Read the latest cancer news from the National Cancer Institute. The UNM Comprehensive Cancer Center is one of only 49 NCI-designated comprehensive cancer centers bringing leading, national cancer care to New Mexico.
Dr. Satish Gopal, director of NCI’s Center for Global Health, discusses opportunities for making progress against cancer worldwide, particulary in low- and middle-income countries, many of which are seeing increasing cancer incidence and deaths.
Updated cervical cancer screening guidelines from the American Cancer Society recommend HPV testing as the preferred approach. NCI’s Dr. Nicolas Wentzensen explains the changes and how they compare with other cervical cancer screening recommendations.
Efforts to contain the opioid epidemic may be preventing people with cancer from receiving appropriate prescriptions for opioids to manage their cancer pain, according to a new study of oncologists’ opioid prescribing patterns.
For children and adults with advanced soft tissue sarcoma, adding pazopanib (Votrient) to chemotherapy and radiation before surgery may be a promising treatment option, early results from a clinical trial suggest.
Many older adults are being screened for cancer who no longer need to be, a new study shows. Based on a nationwide survey, the study found that at least half of older US adults had received at least one unnecessary cancer screening test in the previous few years.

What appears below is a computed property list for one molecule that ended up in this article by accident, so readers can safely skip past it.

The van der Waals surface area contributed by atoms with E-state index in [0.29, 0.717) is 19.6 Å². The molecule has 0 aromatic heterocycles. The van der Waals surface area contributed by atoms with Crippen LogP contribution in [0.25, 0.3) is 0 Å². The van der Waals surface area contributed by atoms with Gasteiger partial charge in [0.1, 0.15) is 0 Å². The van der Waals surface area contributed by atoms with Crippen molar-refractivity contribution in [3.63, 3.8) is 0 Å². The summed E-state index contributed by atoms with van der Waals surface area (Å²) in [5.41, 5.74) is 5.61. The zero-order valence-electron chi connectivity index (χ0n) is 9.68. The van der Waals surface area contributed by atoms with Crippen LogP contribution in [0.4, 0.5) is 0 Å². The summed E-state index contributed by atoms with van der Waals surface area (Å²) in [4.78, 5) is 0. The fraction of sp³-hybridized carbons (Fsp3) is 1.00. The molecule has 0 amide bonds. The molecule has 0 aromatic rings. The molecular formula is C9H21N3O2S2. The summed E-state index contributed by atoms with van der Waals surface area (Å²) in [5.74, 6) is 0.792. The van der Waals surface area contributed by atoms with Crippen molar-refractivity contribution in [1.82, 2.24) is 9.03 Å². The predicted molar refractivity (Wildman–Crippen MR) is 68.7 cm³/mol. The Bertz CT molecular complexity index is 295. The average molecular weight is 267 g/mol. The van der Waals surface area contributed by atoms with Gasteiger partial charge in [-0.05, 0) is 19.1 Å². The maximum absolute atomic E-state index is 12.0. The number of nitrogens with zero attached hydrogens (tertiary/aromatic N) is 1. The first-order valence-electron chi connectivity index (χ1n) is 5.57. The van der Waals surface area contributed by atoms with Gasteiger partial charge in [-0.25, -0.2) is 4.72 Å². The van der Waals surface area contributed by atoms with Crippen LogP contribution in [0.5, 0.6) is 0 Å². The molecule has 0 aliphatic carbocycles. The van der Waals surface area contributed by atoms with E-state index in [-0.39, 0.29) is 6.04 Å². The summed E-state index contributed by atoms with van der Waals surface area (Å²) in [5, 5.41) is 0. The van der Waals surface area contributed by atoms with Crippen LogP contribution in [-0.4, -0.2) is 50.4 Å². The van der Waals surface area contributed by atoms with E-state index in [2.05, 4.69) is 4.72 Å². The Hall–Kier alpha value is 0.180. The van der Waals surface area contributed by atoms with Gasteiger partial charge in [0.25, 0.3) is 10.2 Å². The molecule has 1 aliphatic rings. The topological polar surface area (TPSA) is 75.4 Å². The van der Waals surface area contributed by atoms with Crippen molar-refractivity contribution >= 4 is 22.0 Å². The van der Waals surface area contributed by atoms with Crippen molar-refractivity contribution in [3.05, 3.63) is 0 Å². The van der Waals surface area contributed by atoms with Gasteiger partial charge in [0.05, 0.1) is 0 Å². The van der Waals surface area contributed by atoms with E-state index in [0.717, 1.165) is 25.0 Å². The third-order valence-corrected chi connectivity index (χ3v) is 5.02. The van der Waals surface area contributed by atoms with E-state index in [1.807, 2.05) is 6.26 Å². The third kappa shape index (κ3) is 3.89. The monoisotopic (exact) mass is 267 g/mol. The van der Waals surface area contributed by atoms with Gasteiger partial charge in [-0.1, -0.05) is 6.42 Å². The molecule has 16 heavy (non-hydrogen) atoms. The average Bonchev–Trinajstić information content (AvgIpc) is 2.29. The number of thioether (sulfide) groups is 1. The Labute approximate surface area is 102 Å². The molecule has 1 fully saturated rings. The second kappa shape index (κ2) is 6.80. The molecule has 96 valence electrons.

A CAR T-cell therapy called brexucabtagene autoleucel (Tecartus) has been approved by the Food and Drug Administration (FDA) for some patients with mantle cell lymphoma. This is the third CAR T-cell therapy approved by FDA for patients with cancer.
Regular use of low-dose aspirin may increase an older person’s risk of being diagnosed with advanced cancer and of dying from cancer, results from the ASPREE clinical trial suggest. Learn more about what this 19,000-participant study found.
A heart-related event, like a heart attack, may make breast cancer grow faster, a new study suggests. In mice, heart attacks accelerated breast tumor growth and human studies linked cardiac events with breast cancer recurrence, researchers reported.
For some women with HER2-positive uterine serous carcinoma, a rare type of endometrial cancer, treating them with trastuzumab (Herceptin) and chemotherapy may help them live longer, according to updated results from a small clinical trial.